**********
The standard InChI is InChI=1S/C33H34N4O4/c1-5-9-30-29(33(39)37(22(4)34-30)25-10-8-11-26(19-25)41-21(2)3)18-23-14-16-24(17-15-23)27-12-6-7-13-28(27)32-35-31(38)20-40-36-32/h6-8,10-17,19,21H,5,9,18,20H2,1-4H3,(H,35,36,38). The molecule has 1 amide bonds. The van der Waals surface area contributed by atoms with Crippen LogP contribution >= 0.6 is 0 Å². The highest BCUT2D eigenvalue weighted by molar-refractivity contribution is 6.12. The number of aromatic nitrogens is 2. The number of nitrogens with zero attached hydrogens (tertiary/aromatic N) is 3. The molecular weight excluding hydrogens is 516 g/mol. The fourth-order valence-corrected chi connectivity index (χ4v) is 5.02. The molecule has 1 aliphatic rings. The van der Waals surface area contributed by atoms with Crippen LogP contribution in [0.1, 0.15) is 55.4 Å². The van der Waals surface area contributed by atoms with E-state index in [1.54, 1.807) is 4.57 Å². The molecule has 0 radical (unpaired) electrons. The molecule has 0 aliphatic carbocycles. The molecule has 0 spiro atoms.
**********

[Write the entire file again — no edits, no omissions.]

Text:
The standard InChI is InChI=1S/C33H34N4O4/c1-5-9-30-29(33(39)37(22(4)34-30)25-10-8-11-26(19-25)41-21(2)3)18-23-14-16-24(17-15-23)27-12-6-7-13-28(27)32-35-31(38)20-40-36-32/h6-8,10-17,19,21H,5,9,18,20H2,1-4H3,(H,35,36,38). The molecule has 1 amide bonds. The van der Waals surface area contributed by atoms with Crippen LogP contribution >= 0.6 is 0 Å². The highest BCUT2D eigenvalue weighted by molar-refractivity contribution is 6.12. The number of aromatic nitrogens is 2. The number of nitrogens with zero attached hydrogens (tertiary/aromatic N) is 3. The molecular weight excluding hydrogens is 516 g/mol. The fourth-order valence-corrected chi connectivity index (χ4v) is 5.02. The molecule has 1 aliphatic rings. The van der Waals surface area contributed by atoms with Crippen LogP contribution in [0.1, 0.15) is 55.4 Å². The van der Waals surface area contributed by atoms with E-state index in [1.54, 1.807) is 4.57 Å². The molecule has 0 radical (unpaired) electrons. The molecule has 0 aliphatic carbocycles. The molecule has 0 spiro atoms.